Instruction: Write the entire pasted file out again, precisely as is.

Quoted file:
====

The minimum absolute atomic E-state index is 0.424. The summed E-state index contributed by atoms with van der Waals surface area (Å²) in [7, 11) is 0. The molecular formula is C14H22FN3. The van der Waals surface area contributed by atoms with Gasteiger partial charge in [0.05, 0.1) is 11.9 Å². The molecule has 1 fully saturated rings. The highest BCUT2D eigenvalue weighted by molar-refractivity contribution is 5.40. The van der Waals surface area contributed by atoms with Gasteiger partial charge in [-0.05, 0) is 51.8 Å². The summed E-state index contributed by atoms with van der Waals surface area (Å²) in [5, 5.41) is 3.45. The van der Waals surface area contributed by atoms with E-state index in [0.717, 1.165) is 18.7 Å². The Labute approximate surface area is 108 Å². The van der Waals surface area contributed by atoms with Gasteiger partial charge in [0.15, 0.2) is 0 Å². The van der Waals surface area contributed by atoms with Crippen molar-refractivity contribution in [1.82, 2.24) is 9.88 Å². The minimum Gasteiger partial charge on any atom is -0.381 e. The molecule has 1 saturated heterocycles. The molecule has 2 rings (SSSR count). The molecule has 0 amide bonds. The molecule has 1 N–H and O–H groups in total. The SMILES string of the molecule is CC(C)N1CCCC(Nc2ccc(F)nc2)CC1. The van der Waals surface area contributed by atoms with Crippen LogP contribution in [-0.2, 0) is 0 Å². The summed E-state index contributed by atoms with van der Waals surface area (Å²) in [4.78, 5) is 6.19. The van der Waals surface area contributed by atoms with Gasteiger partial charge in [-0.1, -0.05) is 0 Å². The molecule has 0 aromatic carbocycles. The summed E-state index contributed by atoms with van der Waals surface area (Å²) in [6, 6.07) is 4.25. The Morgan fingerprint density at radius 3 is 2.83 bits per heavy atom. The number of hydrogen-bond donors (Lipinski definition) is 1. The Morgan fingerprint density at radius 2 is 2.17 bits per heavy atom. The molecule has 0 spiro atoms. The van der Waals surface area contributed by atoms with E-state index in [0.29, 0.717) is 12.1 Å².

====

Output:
The minimum absolute atomic E-state index is 0.424. The summed E-state index contributed by atoms with van der Waals surface area (Å²) in [7, 11) is 0. The molecular formula is C14H22FN3. The van der Waals surface area contributed by atoms with Gasteiger partial charge in [0.05, 0.1) is 11.9 Å². The molecule has 1 fully saturated rings. The highest BCUT2D eigenvalue weighted by molar-refractivity contribution is 5.40. The van der Waals surface area contributed by atoms with Gasteiger partial charge in [-0.05, 0) is 51.8 Å². The summed E-state index contributed by atoms with van der Waals surface area (Å²) in [5, 5.41) is 3.45. The van der Waals surface area contributed by atoms with E-state index in [0.717, 1.165) is 18.7 Å². The Labute approximate surface area is 108 Å². The van der Waals surface area contributed by atoms with Gasteiger partial charge in [0.15, 0.2) is 0 Å². The van der Waals surface area contributed by atoms with Crippen molar-refractivity contribution in [1.82, 2.24) is 9.88 Å². The minimum Gasteiger partial charge on any atom is -0.381 e. The molecule has 1 saturated heterocycles. The molecule has 2 rings (SSSR count). The molecule has 0 amide bonds. The molecule has 1 N–H and O–H groups in total. The SMILES string of the molecule is CC(C)N1CCCC(Nc2ccc(F)nc2)CC1. The van der Waals surface area contributed by atoms with Crippen LogP contribution in [-0.2, 0) is 0 Å². The summed E-state index contributed by atoms with van der Waals surface area (Å²) in [4.78, 5) is 6.19. The van der Waals surface area contributed by atoms with Gasteiger partial charge in [-0.1, -0.05) is 0 Å². The molecule has 0 aromatic carbocycles. The summed E-state index contributed by atoms with van der Waals surface area (Å²) in [6, 6.07) is 4.25. The Morgan fingerprint density at radius 3 is 2.83 bits per heavy atom. The number of hydrogen-bond donors (Lipinski definition) is 1. The Morgan fingerprint density at radius 2 is 2.17 bits per heavy atom. The molecule has 0 spiro atoms. The van der Waals surface area contributed by atoms with E-state index in [0.29, 0.717) is 12.1 Å².